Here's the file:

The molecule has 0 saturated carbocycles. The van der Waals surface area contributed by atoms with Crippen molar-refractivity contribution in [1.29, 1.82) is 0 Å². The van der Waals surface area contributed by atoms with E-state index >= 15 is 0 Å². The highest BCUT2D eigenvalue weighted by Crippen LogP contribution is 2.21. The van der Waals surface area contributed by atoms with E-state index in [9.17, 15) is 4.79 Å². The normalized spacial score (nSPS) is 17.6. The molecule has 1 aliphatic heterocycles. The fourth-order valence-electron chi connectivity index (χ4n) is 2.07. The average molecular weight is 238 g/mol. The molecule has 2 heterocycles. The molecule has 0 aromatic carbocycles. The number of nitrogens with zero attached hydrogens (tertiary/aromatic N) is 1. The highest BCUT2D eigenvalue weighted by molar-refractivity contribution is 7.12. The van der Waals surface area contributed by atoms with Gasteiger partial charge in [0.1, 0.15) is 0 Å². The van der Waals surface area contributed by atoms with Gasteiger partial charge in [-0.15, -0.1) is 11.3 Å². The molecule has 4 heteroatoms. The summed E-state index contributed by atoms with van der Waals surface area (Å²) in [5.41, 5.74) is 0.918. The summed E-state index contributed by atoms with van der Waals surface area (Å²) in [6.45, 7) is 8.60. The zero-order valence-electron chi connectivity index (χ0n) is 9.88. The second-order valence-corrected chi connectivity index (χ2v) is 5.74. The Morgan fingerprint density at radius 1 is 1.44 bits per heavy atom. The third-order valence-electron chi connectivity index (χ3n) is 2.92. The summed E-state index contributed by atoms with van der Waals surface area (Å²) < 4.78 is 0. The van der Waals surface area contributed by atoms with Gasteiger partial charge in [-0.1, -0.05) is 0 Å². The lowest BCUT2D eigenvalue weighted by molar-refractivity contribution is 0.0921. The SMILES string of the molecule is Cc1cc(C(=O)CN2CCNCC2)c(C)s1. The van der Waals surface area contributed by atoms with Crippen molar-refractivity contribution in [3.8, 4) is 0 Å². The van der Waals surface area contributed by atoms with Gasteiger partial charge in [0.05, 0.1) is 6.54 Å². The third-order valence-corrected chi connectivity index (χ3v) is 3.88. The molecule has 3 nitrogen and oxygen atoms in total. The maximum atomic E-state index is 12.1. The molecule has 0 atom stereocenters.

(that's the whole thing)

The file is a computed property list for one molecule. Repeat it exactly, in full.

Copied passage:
The molecule has 0 saturated carbocycles. The van der Waals surface area contributed by atoms with Crippen molar-refractivity contribution in [1.29, 1.82) is 0 Å². The van der Waals surface area contributed by atoms with E-state index >= 15 is 0 Å². The highest BCUT2D eigenvalue weighted by Crippen LogP contribution is 2.21. The van der Waals surface area contributed by atoms with E-state index in [9.17, 15) is 4.79 Å². The normalized spacial score (nSPS) is 17.6. The molecule has 1 aliphatic heterocycles. The fourth-order valence-electron chi connectivity index (χ4n) is 2.07. The average molecular weight is 238 g/mol. The molecule has 2 heterocycles. The molecule has 0 aromatic carbocycles. The number of nitrogens with zero attached hydrogens (tertiary/aromatic N) is 1. The highest BCUT2D eigenvalue weighted by molar-refractivity contribution is 7.12. The van der Waals surface area contributed by atoms with Gasteiger partial charge in [0.1, 0.15) is 0 Å². The van der Waals surface area contributed by atoms with Gasteiger partial charge in [-0.15, -0.1) is 11.3 Å². The molecule has 4 heteroatoms. The summed E-state index contributed by atoms with van der Waals surface area (Å²) in [5.41, 5.74) is 0.918. The summed E-state index contributed by atoms with van der Waals surface area (Å²) in [6.45, 7) is 8.60. The zero-order valence-electron chi connectivity index (χ0n) is 9.88. The second-order valence-corrected chi connectivity index (χ2v) is 5.74. The Morgan fingerprint density at radius 1 is 1.44 bits per heavy atom. The third-order valence-electron chi connectivity index (χ3n) is 2.92. The summed E-state index contributed by atoms with van der Waals surface area (Å²) < 4.78 is 0. The van der Waals surface area contributed by atoms with Gasteiger partial charge in [-0.1, -0.05) is 0 Å². The lowest BCUT2D eigenvalue weighted by molar-refractivity contribution is 0.0921. The SMILES string of the molecule is Cc1cc(C(=O)CN2CCNCC2)c(C)s1. The van der Waals surface area contributed by atoms with Crippen molar-refractivity contribution in [3.8, 4) is 0 Å². The van der Waals surface area contributed by atoms with Gasteiger partial charge in [0.05, 0.1) is 6.54 Å². The third-order valence-corrected chi connectivity index (χ3v) is 3.88. The molecule has 3 nitrogen and oxygen atoms in total. The maximum atomic E-state index is 12.1. The molecule has 0 atom stereocenters.